Note that CP1252 has characters that CP437 doesn't have, and vice versa. You may want to replace all your ANSI character codes with UTF-8 Unicode characters. It makes things much easier, and then you could use the cp437.txt from Czyborra to generate text capable of being viewed in a DOS environment with the CP437 codepage.
Re: char2oem
by RhetTbull (Curate) on Sep 16, 2001 at 07:34 UTC
    The solution above recommending code pages and unicode sounds robust and I would explore using a similar solution. However, just for grins, here is a poor man's version that might work for you. I just created a mapping of the DOS extended characters to the Windows ASCII extended characters and use that mapping to replace the appropriate characters. It's not overly robust and I'm not 100% sure it's correct (since I did the mapping myself by looking at DOS and ASCII character charts). Your mileage may vary.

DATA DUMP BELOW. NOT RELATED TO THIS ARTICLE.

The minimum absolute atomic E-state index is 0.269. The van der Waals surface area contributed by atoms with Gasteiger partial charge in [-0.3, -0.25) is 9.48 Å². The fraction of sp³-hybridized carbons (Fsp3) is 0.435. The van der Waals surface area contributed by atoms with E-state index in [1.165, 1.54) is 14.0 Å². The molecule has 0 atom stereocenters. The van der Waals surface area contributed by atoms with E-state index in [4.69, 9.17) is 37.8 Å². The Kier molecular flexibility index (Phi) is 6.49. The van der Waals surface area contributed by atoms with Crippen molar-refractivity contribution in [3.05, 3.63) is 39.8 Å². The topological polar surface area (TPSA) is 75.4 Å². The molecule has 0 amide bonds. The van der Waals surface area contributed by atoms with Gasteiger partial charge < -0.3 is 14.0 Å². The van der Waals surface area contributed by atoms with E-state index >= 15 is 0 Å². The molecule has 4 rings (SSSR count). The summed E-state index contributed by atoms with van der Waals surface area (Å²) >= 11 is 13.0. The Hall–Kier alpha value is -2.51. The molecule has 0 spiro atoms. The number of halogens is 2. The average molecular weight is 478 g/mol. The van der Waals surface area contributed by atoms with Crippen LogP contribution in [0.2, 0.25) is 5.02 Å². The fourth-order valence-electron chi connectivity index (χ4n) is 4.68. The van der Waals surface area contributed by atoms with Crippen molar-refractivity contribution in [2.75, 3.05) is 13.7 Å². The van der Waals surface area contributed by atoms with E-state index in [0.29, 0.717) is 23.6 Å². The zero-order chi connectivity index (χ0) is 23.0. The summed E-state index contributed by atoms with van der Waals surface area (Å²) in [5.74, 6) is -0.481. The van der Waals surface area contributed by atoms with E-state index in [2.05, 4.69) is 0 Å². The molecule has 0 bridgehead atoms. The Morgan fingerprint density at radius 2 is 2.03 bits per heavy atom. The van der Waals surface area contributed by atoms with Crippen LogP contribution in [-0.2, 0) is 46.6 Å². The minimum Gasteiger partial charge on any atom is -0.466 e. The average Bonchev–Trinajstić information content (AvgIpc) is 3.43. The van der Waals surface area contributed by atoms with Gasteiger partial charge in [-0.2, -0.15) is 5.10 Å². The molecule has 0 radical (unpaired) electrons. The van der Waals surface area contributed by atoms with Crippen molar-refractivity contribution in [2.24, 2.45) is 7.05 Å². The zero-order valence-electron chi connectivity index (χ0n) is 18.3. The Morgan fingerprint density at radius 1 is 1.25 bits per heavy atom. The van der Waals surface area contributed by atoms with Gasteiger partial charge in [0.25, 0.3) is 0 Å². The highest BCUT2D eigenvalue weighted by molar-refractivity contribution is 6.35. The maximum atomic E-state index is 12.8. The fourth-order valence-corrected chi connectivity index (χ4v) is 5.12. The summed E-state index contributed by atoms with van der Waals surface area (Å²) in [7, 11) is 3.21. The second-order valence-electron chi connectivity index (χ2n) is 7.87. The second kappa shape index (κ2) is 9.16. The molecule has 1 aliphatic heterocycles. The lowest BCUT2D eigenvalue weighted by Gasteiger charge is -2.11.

Update: Note that there is not a 1 to 1 mapping between the DOS and ANSI code pages. I mostly just mapped the accented letters and a couple of symbols (such as "cents" etc.) For most text (including Latin foreign languages) this mapping should work fairly well. However, it's not a very robust solution and not very pretty code so if you need to do a lot of this I would recommend one of the other solutions suggested in this thread.

    Update #2 In case it's not clear, the hash %asc2dos maps the ANSI (e.g. Windows) ASCII value to the equilavent DOS ASCII value. I then reverse the hash so %dos2asc contains the mapping from DOS back to Windows. As an aside, does anyone have any suggestions for a better or more idiomatic way to reverse the hash (i.e. use the keys as values and vice versa) than what I did below?